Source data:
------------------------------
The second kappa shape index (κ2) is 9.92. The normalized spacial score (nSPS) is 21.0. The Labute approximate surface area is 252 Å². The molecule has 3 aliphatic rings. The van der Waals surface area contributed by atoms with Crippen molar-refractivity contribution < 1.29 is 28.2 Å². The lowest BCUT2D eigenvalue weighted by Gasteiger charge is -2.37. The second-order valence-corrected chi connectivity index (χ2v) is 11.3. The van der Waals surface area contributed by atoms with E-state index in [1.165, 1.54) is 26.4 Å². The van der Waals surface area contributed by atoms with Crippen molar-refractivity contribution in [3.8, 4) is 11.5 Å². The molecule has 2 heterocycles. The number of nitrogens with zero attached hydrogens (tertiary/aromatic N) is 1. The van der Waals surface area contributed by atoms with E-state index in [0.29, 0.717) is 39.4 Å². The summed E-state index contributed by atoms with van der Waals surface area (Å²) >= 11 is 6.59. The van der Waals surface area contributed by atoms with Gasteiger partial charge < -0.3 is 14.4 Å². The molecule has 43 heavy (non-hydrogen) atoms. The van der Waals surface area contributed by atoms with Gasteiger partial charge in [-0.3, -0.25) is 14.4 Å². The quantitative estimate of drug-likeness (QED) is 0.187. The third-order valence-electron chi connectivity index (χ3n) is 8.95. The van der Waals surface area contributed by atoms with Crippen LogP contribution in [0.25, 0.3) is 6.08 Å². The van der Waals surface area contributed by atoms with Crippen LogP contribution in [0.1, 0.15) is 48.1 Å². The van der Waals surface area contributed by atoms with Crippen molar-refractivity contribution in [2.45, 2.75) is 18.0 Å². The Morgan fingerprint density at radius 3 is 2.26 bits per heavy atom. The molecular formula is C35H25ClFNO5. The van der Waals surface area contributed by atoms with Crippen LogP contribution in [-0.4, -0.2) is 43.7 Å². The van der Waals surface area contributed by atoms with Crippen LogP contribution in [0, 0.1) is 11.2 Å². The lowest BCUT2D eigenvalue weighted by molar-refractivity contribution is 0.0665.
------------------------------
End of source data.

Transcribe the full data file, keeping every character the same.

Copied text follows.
The second kappa shape index (κ2) is 9.92. The normalized spacial score (nSPS) is 21.0. The Labute approximate surface area is 252 Å². The molecule has 3 aliphatic rings. The van der Waals surface area contributed by atoms with Crippen molar-refractivity contribution < 1.29 is 28.2 Å². The lowest BCUT2D eigenvalue weighted by Gasteiger charge is -2.37. The second-order valence-corrected chi connectivity index (χ2v) is 11.3. The van der Waals surface area contributed by atoms with E-state index in [1.165, 1.54) is 26.4 Å². The van der Waals surface area contributed by atoms with Crippen molar-refractivity contribution in [3.8, 4) is 11.5 Å². The molecule has 2 heterocycles. The number of nitrogens with zero attached hydrogens (tertiary/aromatic N) is 1. The van der Waals surface area contributed by atoms with E-state index in [0.29, 0.717) is 39.4 Å². The summed E-state index contributed by atoms with van der Waals surface area (Å²) >= 11 is 6.59. The van der Waals surface area contributed by atoms with Gasteiger partial charge < -0.3 is 14.4 Å². The molecule has 43 heavy (non-hydrogen) atoms. The van der Waals surface area contributed by atoms with Gasteiger partial charge in [-0.3, -0.25) is 14.4 Å². The quantitative estimate of drug-likeness (QED) is 0.187. The third-order valence-electron chi connectivity index (χ3n) is 8.95. The van der Waals surface area contributed by atoms with Crippen LogP contribution in [0.25, 0.3) is 6.08 Å². The van der Waals surface area contributed by atoms with Crippen LogP contribution in [0.1, 0.15) is 48.1 Å². The van der Waals surface area contributed by atoms with Crippen molar-refractivity contribution in [2.45, 2.75) is 18.0 Å². The Morgan fingerprint density at radius 3 is 2.26 bits per heavy atom. The molecular formula is C35H25ClFNO5. The van der Waals surface area contributed by atoms with Crippen LogP contribution in [-0.4, -0.2) is 43.7 Å². The van der Waals surface area contributed by atoms with Crippen LogP contribution in [0, 0.1) is 11.2 Å². The lowest BCUT2D eigenvalue weighted by molar-refractivity contribution is 0.0665.